- Economic globalization may create stressful employment factors
in high-income countries contributing to the worldwide epidemic of
- Hypertension and
obesity which may lead to coronary artery disease and stroke are not the
"natural" results of aging, or of an aging population, but have
environmental and social causes.
- Stress, job strain,
effort-reward imbalance and the inability to cope at work may lead to
depression which is a major cause of heart disease.
- Stress can also
induce unhealthy eating habits, smoking, alcohol intake which increase the
chances of hypertension, heart disease.
Everyone feels stress or excessive pressure in
different ways and the way each
one handles stress
may or may not have an impact on
Stress is a term used to describe a state of mind where a task or relationship
or financial constraint is taxing or exceeding the ability of a person to
handle and endangering his or her well-being.
While some feel that stress, to a certain
extent brings out the best in them, for many it does do more harm than good. When
stress is excessive, it can cause everything from high blood
pressure, to asthma to ulcers to irritable bowel syndrome.
‘Psychological stressors at work place induce biologic responses like hypertension, depression and promote unhealthy behaviors, which increase the risk of heart disease.’
One of the recent health issues that is talked about
in relation to stress is, cardiovascular problems or
A recent study done at the University of
California, Irvine and SUNY Downstate Medical Center points out that economic
globalization may create stressful employment factors in high-income countries
contributing to the worldwide epidemic of cardiovascular disease (CVD)
The study strongly states that "CVD risk factors such as hypertension
and obesity which may lead
to coronary artery disease
and stroke are not the "natural" results
of aging, or of an aging population
have environmental and social causes."
is still considered a disease of "unknown
etiology" after more than 100 years of research, the American Kidney Foundation
acknowledges it to be the result of "lifestyle changes related to
industrialization and urbanization. So urbanization which brings change in the
diet, physical activity and work environment induces hypertension which is the
number 1 cause of heart disease.
How Does a Stressful Work Environment Cause
The transition from agricultural to industrial forms of production,
urbanization, and subsequent changes in the nature of work, living conditions,
diet, and physical activity stands out as the major reason for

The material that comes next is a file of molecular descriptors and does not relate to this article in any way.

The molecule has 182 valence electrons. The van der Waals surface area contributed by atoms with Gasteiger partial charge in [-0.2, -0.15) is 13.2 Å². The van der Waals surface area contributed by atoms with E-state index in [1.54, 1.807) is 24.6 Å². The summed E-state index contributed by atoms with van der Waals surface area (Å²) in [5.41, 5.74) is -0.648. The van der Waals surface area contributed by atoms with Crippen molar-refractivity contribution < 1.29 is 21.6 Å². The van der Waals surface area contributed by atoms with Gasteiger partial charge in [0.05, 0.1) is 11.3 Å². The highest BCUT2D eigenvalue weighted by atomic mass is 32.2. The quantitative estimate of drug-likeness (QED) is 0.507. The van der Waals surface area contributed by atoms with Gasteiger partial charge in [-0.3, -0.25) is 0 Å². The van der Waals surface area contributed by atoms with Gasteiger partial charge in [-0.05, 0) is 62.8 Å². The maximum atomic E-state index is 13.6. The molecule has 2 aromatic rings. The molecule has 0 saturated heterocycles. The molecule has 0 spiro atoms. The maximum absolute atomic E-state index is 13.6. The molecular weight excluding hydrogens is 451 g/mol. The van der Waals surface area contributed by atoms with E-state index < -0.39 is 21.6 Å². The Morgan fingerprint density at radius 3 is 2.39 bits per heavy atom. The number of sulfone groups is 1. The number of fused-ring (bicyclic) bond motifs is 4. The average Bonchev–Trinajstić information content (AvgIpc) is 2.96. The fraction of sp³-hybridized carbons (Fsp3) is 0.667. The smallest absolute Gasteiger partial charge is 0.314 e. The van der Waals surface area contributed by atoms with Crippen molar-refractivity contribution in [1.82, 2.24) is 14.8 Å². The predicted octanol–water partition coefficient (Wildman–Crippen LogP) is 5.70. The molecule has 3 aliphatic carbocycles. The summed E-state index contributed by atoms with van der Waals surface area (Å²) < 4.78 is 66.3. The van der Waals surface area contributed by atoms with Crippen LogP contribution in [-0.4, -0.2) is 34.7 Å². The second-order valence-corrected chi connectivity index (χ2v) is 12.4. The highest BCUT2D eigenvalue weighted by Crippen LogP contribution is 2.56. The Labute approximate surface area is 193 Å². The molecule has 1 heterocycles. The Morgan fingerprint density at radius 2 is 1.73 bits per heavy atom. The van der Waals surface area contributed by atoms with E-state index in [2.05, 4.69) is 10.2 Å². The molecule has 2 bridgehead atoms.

Job strain and long
working hours which are considered the main work stressors are associated with
a moderately elevated risk of incident coronary heart disease and stroke.
Individuals who are exposed to such factors have 10-40 % risk of heart
disease compared with those free of such stressors.
Research in psychosocial epidemiology documents that psychosocial
stressors such as job strain and effort reward imbalance
are important pathways in the development of CVD, involving the
chronic activation of the stress response.
The Tokyo Declaration concluded, if existing
knowledge is effectively applied 80% of all CVD mortality is preventable and
that "according to research data 10%-20% of all causes of CVD deaths among
working age populations can be attributed to work, i.e. are work-related".
"We conclude from more
than 30 years of epidemiological research that CVD is a disease of modern
industrial society and not the natural result of aging," said Schnall, who is
with UCI's Center for Occupational and Environmental Health and a clinical
professor of medicine and public health. "It is related to forms of production
that emerged with industrialization and that have expanded with economic
globalization: long work hours, repetitive work, high demands, lack of control,
long hours, and job insecurity."
Stress may also affect behaviors and
factors like high blood pressure and cholesterol
levels, smoking, physical
overeating that increase heart disease risk. In order to manage chronic stress
some people may choose to drink too much alcohol or smoke cigarettes. These
habits can increase blood pressure and may damage artery walls.
Managing stress especially at work
can reduce the risk of heart disease and overall health. Though there is no sufficient
scientific evidence, a few studies have examined how well treatment or
therapies work in reducing the effects of stress on cardiovascular disease.
Studies using psychosocial therapies - involving both psychological and social
aspects - are promising in the prevention of second heart
Researchers emphasize a framework for the
primary prevention of CVD that focuses on "upstream" socioeconomic factors,
including the need to transform the work environment to reduce unhealthy
working conditions that directly and indirectly contribute to CVD and its risk
- Stress and Heart Health - (http://www.heart.org/HEARTORG/HealthyLiving/StressManagement/HowDoesStressAffectYou/Stress-and-Heart-Health_UCM_437370_Article.jsp#.V-DCRfl97IU)
- Definitions of Stress - (http://www.ncbi.nlm.nih.gov/pmc/articles/PMC2560943/pdf/occpaper00115-0007.pdf)
- Understanding and Managing Stress - (https://www.psychology.org.au/Assets/Files/StressTipSheet.pdf)